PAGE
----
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  • Jared Sliger

    Member
    June 1, 2022 at 8:52 am

    I can see the truth of this every day in my classes. The majority of my students have been trained. If they just wait long enough, the teacher will show me how to do the problem. A lot of times there is a refusal to engage with the problem because of how they have been taught to deal with struggle. The picture I have in my head is learning how to swim, not Bike Class. Can you imagine learning all there is to learn about swimming, water, equipment and other things related to swimming, but the moment you actually get in the water, the lifeguard jumps in and pulls you to the side? You wouldn’t need to learn how to swim, we would be teaching you that if I get in the water, I’ll be saved.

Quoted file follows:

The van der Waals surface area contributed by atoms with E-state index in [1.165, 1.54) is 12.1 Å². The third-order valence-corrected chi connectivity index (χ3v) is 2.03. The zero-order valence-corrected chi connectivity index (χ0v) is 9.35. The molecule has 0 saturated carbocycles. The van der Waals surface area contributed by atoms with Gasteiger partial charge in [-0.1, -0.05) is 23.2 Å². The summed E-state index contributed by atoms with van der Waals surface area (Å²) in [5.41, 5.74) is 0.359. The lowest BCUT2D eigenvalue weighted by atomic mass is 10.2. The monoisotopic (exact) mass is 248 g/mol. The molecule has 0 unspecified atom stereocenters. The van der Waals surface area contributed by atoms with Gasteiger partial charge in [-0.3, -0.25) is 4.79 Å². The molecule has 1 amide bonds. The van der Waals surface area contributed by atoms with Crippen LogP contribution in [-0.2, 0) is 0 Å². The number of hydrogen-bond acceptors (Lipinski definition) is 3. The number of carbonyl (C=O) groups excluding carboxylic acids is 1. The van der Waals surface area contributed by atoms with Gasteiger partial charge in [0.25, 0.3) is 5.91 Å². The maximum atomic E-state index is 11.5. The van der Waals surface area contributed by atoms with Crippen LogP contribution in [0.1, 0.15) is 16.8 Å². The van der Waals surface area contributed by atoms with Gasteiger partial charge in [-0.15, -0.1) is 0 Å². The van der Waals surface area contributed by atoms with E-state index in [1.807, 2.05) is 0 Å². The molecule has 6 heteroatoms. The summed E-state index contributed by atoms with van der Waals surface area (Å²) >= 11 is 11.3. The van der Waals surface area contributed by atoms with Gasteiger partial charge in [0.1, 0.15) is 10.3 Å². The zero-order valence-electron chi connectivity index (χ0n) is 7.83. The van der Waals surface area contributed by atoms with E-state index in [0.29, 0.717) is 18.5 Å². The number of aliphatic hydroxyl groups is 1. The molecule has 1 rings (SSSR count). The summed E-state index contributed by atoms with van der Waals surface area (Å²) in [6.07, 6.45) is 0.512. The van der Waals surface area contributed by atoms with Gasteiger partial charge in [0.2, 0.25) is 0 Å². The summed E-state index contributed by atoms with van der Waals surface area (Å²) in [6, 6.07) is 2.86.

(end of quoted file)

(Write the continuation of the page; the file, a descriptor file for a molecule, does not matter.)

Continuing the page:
The more I learn in this course, listen to your podcasts and put Liljedahl’s BTC ideas into my classroom, the more I realize how much better my class can be. I love the Hero’s Journey analogy. It is why Liljedahl encourages teachers to use non-curricular tasks to in class, we can familiarize them with the Hero’s Journey and productive struggle. We can help them see that struggle is good…and then once they realize they will have to be an active participant in their own rescue…then we can hit them with the math. The students will have the habit and the trust that the struggle will be worth it.